From spreading awareness about racial injustice to advocating for gender equality, WNBA players have continually used their platforms to drive social change and the league’s latest effort is centered on the empowerment of Black women and girls. The WNBA recently unveiled an initiative designed to address racial health disparities that stem from systemic inequities.
Black women are disproportionately affected by a myriad of health issues including heart disease, diabetes and hypertension. NBC News reported the Black maternal health crisis has been exacerbated by the pandemic. Cognizant of the alarming, ever-growing disparities, the athletes decided to join forces to work towards providing support for vulnerable communities. The WNBA/WNBPA Social Justice Council—a collective of athletes and activists that was cultivated following the unrest in the wake of the murders of Breonna Taylor and George Floyd—will lead an initiative designed to address the prevalence of racism and discrimination within healthcare, shed light on the socio-economic factors that significantly impact COVID-19 care for Black women and girls and promote the importance of mental health for communities of color. As part of the effort, the WNBPA has pledged to donate $25,000 to the Black Women’s Health Imperative; a grassroots organization dedicated to holistically improving the health and wellness of Black women and girls. The league will also create vaccination sites in underserved communities.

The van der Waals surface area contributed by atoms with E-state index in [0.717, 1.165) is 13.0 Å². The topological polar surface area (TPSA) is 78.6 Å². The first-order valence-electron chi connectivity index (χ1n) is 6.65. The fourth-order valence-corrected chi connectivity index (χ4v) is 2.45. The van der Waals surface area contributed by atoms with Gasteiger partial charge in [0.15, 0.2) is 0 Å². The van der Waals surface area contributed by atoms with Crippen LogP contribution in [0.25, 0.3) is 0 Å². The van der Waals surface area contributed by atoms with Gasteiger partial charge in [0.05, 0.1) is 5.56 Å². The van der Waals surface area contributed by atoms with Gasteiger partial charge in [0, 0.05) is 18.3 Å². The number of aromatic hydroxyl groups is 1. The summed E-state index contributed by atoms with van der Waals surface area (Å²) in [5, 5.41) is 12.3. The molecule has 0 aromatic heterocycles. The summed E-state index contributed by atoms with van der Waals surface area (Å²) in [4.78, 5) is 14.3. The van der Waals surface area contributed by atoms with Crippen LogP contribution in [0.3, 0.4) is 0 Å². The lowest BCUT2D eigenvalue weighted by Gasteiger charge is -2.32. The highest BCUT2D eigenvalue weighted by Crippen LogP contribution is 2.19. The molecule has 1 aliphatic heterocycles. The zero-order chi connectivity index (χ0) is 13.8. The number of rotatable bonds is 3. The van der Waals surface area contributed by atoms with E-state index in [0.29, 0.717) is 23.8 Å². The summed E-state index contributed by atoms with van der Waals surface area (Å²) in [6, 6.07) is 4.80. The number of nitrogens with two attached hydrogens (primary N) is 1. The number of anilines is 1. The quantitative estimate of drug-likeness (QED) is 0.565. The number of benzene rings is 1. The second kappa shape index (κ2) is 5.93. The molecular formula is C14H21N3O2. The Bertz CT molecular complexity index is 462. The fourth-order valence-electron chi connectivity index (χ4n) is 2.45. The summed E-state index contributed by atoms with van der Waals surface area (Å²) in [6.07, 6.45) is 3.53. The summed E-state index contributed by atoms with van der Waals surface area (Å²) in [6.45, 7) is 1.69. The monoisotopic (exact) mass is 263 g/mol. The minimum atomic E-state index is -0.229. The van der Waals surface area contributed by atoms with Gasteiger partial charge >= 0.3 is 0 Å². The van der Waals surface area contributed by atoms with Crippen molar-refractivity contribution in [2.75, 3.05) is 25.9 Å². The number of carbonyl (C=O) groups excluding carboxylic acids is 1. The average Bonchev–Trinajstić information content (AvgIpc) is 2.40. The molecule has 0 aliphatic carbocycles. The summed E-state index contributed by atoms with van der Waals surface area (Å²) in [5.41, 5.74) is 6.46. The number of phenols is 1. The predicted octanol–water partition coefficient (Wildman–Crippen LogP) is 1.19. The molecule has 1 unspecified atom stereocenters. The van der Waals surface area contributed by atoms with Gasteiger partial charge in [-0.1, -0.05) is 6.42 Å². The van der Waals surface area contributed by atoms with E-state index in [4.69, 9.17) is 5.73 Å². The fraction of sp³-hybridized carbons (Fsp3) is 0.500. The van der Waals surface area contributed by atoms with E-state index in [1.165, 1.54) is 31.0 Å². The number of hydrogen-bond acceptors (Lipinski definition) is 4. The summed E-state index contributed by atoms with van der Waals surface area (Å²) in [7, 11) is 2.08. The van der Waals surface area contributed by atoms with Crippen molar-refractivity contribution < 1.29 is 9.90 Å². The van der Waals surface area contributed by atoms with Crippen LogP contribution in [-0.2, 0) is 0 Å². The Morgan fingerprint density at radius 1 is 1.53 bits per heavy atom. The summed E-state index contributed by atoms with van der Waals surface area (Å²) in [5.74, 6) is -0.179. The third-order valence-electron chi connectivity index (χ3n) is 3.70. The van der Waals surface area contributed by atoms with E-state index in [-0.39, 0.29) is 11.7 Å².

The initiative was unveiled during the 2021 WNBA Draft on Thursday through a public service announcement that included athletes A’ja Wilson, Layshia Clarendon, Elizabeth Williams and Nneka Ogwumike. “I don’t think there’s a way for me individually to stay out of politics or to stay out of social justice because my existence is really political and the country we live in has made it political,” Clarendon told CNBC.
The league’s leadership team says the initiative will be instrumental in advancing their social justice efforts. “Led by the WNBA/WNBPA Social Justice Council, the league and union will continue to advance the efforts of the Justice Movement, the platform initiated in 2020 through which the players lead important work in the community to combat racial and gender inequality, promote advocacy for LBGTQ+ rights, and champion reform in systems where injustice persists,” read a statement from the WNBA. “These collaborative efforts represent the WNBA/WNBPA’s continued commitment to advancing social justice and being a driving force of necessary change.”
The 25th WNBA season is slated to start on May 14.